World Social Forum Plans April Agitation Against IMF and World Bank
Published on Thursday, January 22, 2004 by the
World Social Forum Plans April Agitation Against IMF and World Bank
by Suruchi Yadav

MUMBAI - The six-day World Social Forum (WSF) which concluded in Mumbai Wednesday, highlighted the need for urgent action, beginning with a global anti-war march on March 20, and a movement against the International Monetary Fund (IMF) and the World Bank between April 22-25, which marks the 60th anniversary of the two institutions.

The forum that attracted 100,000 participants from 132 countries closed with cultural performances and messages of solidarity from across the world.

The initial days of the forum saw vehement assertions of anti-globalization and anti-capitalist beliefs, but having identified the "Enemy" and its "Tools", the concluding sentiment clearly emphasized the need for immediate and urgent "action" to eliminate the enemy.

And to move in the direction of "Another World," based on "peoples' rights to dignity, equality, employment, diversity and resources."

While the WSF made no formal declaration, several powerful suggestions concerning the key issues were put forth by several of the dignitaries at the forum.

Booker prize winner Arundhati Roy, who was on a "war footing" against imperialistic powers, asked the forum to "identify two companies from the US that have benefited from the war in Iraq, identify all their offices and projects, and shut them down."

Abduk Amir Al Relaby, an activist from Iraq, passionately appealed to people from across the world to get involved with the resistance in Iraq. An example was Jose Bove who earlier lent his support to the Palestinian "struggle for liberation," and was now showing Iraqi people a "practical way to fight."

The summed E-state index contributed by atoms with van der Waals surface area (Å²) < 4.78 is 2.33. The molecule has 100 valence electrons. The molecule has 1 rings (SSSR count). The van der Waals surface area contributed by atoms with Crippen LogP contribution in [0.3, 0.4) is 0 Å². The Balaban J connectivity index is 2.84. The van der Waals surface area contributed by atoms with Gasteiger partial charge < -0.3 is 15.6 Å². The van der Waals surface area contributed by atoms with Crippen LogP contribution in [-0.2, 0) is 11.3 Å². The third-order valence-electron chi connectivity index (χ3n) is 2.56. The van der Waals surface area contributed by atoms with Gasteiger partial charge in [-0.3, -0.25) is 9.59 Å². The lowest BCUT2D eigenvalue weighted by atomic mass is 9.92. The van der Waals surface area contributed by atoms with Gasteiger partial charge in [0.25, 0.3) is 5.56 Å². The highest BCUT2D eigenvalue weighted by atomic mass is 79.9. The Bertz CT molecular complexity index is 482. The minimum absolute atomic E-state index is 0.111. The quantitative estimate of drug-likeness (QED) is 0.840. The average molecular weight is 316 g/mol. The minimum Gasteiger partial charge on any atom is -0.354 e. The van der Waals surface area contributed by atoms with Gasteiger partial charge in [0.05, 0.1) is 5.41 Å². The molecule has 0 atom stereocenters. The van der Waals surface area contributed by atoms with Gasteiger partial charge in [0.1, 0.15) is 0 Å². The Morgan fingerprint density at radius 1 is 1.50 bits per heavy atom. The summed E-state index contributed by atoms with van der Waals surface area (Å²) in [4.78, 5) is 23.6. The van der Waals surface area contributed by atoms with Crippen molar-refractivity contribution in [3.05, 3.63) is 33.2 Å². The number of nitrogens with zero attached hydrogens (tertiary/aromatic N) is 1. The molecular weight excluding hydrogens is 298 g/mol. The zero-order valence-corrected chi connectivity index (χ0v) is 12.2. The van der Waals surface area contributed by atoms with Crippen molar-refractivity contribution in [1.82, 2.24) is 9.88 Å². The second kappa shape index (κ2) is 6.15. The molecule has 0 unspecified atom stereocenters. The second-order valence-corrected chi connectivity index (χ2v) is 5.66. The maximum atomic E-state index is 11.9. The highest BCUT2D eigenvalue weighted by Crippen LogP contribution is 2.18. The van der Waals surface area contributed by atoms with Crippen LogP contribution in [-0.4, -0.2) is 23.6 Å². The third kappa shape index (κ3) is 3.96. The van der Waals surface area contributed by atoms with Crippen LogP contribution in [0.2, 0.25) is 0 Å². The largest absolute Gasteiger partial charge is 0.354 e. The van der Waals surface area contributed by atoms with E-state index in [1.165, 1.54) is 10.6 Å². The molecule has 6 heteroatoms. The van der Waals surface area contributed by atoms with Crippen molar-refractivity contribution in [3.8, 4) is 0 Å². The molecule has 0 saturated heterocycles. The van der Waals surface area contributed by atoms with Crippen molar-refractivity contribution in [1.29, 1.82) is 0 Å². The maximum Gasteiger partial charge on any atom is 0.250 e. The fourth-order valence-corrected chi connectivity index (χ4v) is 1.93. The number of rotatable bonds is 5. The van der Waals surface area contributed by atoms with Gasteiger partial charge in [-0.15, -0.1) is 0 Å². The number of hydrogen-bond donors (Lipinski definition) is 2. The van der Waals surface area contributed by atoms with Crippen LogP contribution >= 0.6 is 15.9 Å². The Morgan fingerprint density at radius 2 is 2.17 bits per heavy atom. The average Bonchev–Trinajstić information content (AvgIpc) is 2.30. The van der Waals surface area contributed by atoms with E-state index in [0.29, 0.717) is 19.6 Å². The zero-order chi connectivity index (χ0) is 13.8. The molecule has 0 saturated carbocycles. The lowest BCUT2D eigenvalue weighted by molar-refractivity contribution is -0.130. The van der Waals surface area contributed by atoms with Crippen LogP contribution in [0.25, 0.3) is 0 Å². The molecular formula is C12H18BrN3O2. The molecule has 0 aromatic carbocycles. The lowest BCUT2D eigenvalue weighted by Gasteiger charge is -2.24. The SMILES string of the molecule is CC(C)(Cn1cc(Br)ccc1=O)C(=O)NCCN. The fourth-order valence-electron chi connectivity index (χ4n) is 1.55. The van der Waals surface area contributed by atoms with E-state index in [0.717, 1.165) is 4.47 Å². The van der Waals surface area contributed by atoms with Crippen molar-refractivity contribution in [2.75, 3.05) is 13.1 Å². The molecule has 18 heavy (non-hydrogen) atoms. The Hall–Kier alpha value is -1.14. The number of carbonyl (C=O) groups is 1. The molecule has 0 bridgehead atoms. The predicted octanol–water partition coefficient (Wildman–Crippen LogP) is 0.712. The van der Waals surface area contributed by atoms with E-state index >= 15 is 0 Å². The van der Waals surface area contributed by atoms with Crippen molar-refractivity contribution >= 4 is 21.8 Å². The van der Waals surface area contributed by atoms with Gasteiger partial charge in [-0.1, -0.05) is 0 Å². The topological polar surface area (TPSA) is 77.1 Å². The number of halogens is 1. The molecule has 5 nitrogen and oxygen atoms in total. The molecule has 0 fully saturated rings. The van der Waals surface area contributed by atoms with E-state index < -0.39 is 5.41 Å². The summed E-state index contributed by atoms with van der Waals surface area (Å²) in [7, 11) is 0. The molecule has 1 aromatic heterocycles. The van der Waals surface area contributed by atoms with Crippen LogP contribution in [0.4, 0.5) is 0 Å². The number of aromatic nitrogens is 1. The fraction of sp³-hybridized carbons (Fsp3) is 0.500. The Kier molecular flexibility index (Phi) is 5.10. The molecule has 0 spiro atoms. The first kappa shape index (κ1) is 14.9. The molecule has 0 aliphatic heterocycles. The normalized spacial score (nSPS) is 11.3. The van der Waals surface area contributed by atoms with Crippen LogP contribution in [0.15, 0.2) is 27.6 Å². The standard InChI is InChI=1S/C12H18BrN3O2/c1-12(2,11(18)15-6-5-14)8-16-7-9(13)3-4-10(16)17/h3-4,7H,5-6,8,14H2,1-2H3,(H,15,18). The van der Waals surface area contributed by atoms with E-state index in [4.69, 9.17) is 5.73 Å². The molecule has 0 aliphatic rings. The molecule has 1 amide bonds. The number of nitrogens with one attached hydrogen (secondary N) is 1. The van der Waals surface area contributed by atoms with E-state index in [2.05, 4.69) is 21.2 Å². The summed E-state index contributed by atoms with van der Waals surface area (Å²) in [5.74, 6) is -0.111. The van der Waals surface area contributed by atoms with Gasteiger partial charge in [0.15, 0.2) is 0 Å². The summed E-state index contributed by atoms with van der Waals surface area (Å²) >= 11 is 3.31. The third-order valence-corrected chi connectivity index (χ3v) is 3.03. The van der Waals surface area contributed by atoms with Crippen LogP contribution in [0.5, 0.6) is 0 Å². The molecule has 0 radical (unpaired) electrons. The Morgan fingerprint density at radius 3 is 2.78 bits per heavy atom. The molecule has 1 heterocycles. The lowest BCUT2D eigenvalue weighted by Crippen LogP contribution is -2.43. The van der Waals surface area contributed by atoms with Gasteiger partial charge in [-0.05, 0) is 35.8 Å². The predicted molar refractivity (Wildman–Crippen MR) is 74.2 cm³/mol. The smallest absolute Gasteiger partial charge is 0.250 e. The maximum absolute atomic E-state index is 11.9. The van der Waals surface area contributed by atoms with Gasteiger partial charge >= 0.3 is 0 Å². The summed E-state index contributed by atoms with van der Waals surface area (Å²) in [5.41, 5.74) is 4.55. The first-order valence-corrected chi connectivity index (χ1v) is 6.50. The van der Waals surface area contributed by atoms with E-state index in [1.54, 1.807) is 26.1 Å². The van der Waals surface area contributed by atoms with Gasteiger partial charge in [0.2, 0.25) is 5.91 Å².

A strong anti-war activist, Jeremy Corbyn, Labour MP from Britain, believed that "unity among the people and victims of globalization" could bring about desired changes.

South African freedom fighter, Dennis Brutus stated there was a plan for "a global action against war." For example, on March 20, there would be a march against war across the world. The date marks the first anniversary of the US invasion of Iraq.

Such resistances were now being recognized as threats by Imperialist powers. This was evident from the fact that when 6 million people marched against war last year, The New York Times was compelled to report there were now "two superpowers" in the world; the US and the "people in the street."

Brutus also stated that between April 22-25, when the World Bank and IMF were celebrating their 60th anniversary, there would be a simultaneous resistance to question their role, mentioning explicitly that they were not needed any longer.

Nobel Laureate Shirin Ebadi felt the remedy lay in "greater respect for Human Rights." She was an integral part of the International Federation for Human Rights (FIDH) and the International Criminal Court (ICC). She felt more countries should be persuaded to ratify the ICC.